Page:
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CPAs' Tricks May Burst Market Bubble

  • A financial expert explains how accounting firms collude with unscrupulous companies to profit from the economic bubble.
Exclusive to The SPOTLIGHT
By Bill Parish

Certified public accountants (CPAs) have been entrusted with the responsibility of watching over companies' financial practices. In return the government requires that they conform to certain standards, the most important being that they remain independent of companies they are auditing. If there is a conflict of interest, a CPA must issue a "disclaimer" saying so.

But today, some of the biggest accounting firms are working with multi-million dollar companies to gloss over and, worse, profit from unethical financial practices.

A look at the relationship between one of the "big 5" CPA firms, Price waterhouse Coopers, and some of its clients reveals how the government, ob sessed with maintaining record economic growth, has turned a blind eye, al lowing this to continue and threatening the stability of the U.S. economy.

Pricewaterhouse Coopers au dits some of the largest companies that invest Americans' retirement funds, such as Fi delity, Janus, AXA and Van guard.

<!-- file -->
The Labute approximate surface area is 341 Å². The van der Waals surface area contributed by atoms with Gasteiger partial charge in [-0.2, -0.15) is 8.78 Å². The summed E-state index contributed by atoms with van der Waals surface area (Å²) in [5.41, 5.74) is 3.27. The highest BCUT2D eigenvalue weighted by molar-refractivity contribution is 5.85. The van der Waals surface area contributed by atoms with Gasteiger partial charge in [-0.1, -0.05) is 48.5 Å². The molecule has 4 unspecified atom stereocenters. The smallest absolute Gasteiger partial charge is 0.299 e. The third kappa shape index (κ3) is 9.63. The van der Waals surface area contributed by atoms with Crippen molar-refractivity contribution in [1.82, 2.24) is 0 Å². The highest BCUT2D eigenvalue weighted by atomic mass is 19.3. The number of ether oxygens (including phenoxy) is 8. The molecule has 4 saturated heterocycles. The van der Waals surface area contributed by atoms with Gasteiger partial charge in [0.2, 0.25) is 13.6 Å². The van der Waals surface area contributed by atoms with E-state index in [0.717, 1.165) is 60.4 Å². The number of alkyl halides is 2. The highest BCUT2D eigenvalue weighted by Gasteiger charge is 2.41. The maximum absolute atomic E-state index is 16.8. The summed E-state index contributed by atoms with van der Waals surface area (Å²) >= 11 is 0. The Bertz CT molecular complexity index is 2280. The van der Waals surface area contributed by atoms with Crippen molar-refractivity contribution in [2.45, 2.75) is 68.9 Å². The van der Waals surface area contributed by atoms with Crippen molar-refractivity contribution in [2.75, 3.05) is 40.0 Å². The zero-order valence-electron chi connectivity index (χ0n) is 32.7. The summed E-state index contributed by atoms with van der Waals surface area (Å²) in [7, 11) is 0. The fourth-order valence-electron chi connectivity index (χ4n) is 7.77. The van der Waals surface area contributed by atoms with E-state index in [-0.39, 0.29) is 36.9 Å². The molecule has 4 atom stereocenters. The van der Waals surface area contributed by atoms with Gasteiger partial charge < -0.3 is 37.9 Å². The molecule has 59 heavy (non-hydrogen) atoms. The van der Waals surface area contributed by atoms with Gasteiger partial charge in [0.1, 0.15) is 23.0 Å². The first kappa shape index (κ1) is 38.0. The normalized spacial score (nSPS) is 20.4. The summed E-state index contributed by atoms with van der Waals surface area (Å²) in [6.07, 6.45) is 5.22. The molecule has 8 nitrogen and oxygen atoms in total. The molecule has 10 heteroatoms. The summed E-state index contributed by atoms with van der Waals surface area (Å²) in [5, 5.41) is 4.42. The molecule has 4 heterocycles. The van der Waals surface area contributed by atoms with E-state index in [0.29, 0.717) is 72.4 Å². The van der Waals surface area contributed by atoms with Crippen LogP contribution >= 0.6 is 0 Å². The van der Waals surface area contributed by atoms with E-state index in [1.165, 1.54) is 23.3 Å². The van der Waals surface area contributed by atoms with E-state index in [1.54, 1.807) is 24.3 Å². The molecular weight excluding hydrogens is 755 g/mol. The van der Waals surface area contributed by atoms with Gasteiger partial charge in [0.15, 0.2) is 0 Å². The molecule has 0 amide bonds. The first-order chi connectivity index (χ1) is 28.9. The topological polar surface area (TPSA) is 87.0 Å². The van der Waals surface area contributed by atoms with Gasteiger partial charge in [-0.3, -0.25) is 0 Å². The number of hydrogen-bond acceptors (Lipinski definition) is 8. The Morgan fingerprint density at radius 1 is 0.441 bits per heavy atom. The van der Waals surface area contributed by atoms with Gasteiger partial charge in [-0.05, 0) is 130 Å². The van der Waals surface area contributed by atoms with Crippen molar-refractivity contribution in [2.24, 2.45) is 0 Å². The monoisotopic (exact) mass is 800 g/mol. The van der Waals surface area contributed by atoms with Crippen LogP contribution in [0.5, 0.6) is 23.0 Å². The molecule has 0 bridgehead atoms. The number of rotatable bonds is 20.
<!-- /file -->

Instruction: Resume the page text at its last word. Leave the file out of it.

The accounting firm not only audits these pension funds, it also audits some of the companies that they are invested in, such as high-tech company Cisco Sys tems and mega-investment firm Gold man Sachs, Cisco's primary investment banking partner.

Collectively, Fidelity, Janus, AXA and Vanguard own more than $50 billion of stock in Cisco Systems.

Even more unusual is that Price waterhouse Coopers, through its consulting division, is a primary distributor and co-marketer of Cisco products and services.

The market value of Cisco stock has reached half a trillion dollars. But the company is supported by only $20 billion in total revenue, representing a mere $2.35 in sales per share. The current share price is $67 and there are 8.5 billion shares of stock outstanding, including options.

Most of the value of Cisco Systems has been manufactured through financial engineering, including issuing a large number of employee stock options instead of paying cash wages.

The company has offloaded its entire tax burden to employees who, along with the retirement system, are being left with inflated shares based upon bogus earnings.

Every time an employee exercises his stock options, even though this expense is not charged to the earnings we see, Cisco gets a tax break. This explains why Cisco Systems no longer pays federal income tax, even though they report billions in profits. The SPOTLIGHT broke this story and later The New York Times reported it on June 13.

Pricewaterhouse does not disclose this key fact to investors.

Another major area with inadequate disclosure involves leasing through Cisco Capital, a wholly-owned subsidiary of Cisco Systems. SEC filings do not include any financial details on Cisco Capital.

Another technique Cisco is aggressively using is an accounting method for mergers called "pooling."

Pooling allows a company to issue stock to pay for mergers without reflecting any related cost as a charge to future earnings. What results is what could be considered "watered stock."